Wow yesterday was amazingly sultry here on the Sands with it feeling more like Thailand than East Yorkshire with the humidity creating a steam across the marsh that in the morning tempted out a lovely party of 16 juvenile bearded tits that were feeding in the tops of the reeds at Xerox lagoon. This is the first indication of just how successful the beardies have been this year in their first and second broods and from this first showing it looks like they have had a pretty fantastic year. Late June early July is often a good time to see the juveniles so keep a good look out for them when you visit. Their distinctive call often gives them away. 

Bearded tits at Xerox 

The marsh harriers are also going a little crazy at the moment with the adults bringing in loads of food for their growing young, look out for the juveniles first flights which must be due any day. Some of the competition for the food between the adults is pretty amazing to watch at times with the females trying to steal prey off the males from other pairs and also at times bringing in large prey items - see below

A female trying to steal food of a male (yes I know the bird with the food looks like a female from above but from below its a male! Odd birds marsh harriers)

You can see it here the bird below is much bigger - she didn't get the food btw

Bertha bringing in what looks like an adult moorhen!

The barn owls are just amazing this year with a growing brood in the box opposite Marshland hide and the adults hunting form several pairs all over the reserve. Last night while sat in the hide at Ousefleet I could hear the hissing of the barn owl chicks while I watched a juvenile lapwing out on the mud. 

The waders are certainly returning but can be a little hit and miss in part I suspect because the Marsh harriers are hunting quite a bit around the lagoons, once the weather improves and they start harvesting the peas and hay locally the harriers will start to hunt a little more away from site and allow the waders to settle a bit more. But there has been a few birds at times including some almost complete ruffed ruffs, up to seven superb summer plumage spotted redshank, redshank, lapwing, curlews (many going west but some now back on the grazing marsh), the odd visiting avocet, 2 green sandpipers, an adult black-tailed godwit, and the first snipe back on site. What was a surprise though was a very unseasonable whimbrel flying west with the curlew. Very nice to see the juvenile lapwing with very defensive adults on Ousefleet yesterday, although probably not reared on the reserve it is good to know that somewhere in the local area young lapwings are being reared. 

Spotted redshank

Ruff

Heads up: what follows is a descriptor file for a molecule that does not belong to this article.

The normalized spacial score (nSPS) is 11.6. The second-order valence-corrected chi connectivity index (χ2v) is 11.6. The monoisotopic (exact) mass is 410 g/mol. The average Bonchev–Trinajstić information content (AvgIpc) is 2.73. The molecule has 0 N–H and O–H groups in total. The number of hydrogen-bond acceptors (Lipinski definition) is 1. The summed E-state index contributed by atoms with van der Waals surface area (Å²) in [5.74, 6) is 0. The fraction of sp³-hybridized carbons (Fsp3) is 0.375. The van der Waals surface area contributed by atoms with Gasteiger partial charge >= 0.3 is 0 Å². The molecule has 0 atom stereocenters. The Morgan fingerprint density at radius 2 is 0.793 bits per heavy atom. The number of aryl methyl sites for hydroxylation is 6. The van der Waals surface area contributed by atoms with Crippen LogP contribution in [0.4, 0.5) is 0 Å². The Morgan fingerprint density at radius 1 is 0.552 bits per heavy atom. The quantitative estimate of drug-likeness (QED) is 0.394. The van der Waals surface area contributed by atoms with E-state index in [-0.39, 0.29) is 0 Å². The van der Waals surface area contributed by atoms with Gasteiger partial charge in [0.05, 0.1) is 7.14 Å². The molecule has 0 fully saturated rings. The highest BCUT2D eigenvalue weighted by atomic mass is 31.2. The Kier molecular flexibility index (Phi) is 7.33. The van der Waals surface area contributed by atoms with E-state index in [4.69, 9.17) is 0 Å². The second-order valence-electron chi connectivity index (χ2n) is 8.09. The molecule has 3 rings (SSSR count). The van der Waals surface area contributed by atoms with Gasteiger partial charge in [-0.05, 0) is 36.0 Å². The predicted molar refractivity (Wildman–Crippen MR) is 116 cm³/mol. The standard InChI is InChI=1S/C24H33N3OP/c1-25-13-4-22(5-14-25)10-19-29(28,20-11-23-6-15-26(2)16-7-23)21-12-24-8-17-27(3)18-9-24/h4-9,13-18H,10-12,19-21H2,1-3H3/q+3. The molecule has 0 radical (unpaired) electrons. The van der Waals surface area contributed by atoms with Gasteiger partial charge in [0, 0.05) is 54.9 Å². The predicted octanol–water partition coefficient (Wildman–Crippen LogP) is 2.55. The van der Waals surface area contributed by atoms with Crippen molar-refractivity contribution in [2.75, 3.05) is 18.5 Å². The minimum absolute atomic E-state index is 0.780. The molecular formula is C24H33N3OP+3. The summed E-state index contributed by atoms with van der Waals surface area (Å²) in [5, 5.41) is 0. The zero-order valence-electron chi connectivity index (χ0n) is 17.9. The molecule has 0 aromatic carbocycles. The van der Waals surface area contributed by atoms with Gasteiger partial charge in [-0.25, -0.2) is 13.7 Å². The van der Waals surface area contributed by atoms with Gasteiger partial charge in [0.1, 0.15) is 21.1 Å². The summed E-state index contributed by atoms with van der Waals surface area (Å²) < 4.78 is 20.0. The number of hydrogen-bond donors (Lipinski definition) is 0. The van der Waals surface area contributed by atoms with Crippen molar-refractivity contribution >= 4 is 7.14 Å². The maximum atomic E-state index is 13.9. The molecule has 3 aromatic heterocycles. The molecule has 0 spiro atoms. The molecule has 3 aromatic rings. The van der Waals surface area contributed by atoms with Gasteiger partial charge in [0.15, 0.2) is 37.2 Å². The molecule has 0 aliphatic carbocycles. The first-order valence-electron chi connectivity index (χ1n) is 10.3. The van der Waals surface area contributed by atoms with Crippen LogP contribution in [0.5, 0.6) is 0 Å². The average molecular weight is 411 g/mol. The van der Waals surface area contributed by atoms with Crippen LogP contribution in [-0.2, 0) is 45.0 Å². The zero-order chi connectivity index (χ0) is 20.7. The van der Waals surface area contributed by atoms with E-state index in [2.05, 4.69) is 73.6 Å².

Is this black-tailed godwit fresh in from Iceland 

Still plenty of spoonbills too-ing and fro-ing over the reseserve with the odd bird being tempted down every now and then, also a few little egrets & herons about but typically the bitterns have gone quiet with the last one seen on Friday evening. 

Fairburn bound

The duck are now going into moult but there are also still a few emerging broods particularly of gadwall, this duck didn't breed until the early 1970's in the UK and whatever their origins (some say they originated from released birds for shooting) they are certainly starting to overtake mallard as the most common and successful duck on site. This seems in some way related to the fact that mallards who breed early seem to suffer from cold and wet springs.

Gadwall brood on Marshland

The first teal have also returned alongside a few male wigeon. Also good to see the mute swan chicks doing really well - was Fred genes the reason as to why his chicks never did very well and the change over in pairs will mean they will have more success?

Mute swan chicks

Certainly the year is now moving on with the mid-summer solstice over and yesterday the first grey wagtail of the year over south! Also plenty of Cettis warblers around site and the sedge and reed warblers feeding young and singing ready for their second broods. Tree sparrows too are going crazy but as usual there has been the movement of pairs to the boxes in the scrub and on the hides and away from the car park. 

Sedge warbler singing

Also interesting the last couple of weeks to see parties of starlings moving west, where are they coming from and going to? 

Here's a few that were trying to roost on site

Roe deer and their young have been putting on a good show and when the sun shines there has been a few butterflies particularly a good showing of painted ladies but now a few meadow browns common blues and large skippers. Also a few azure damselflies, four spotted chasers and still the odd hairy dragonfly. The red eyed damsel flies turned out to be the large red eyed rather than the small, but still a new record for the reserve. 

Large skipper

Four spotted chaser

 

 

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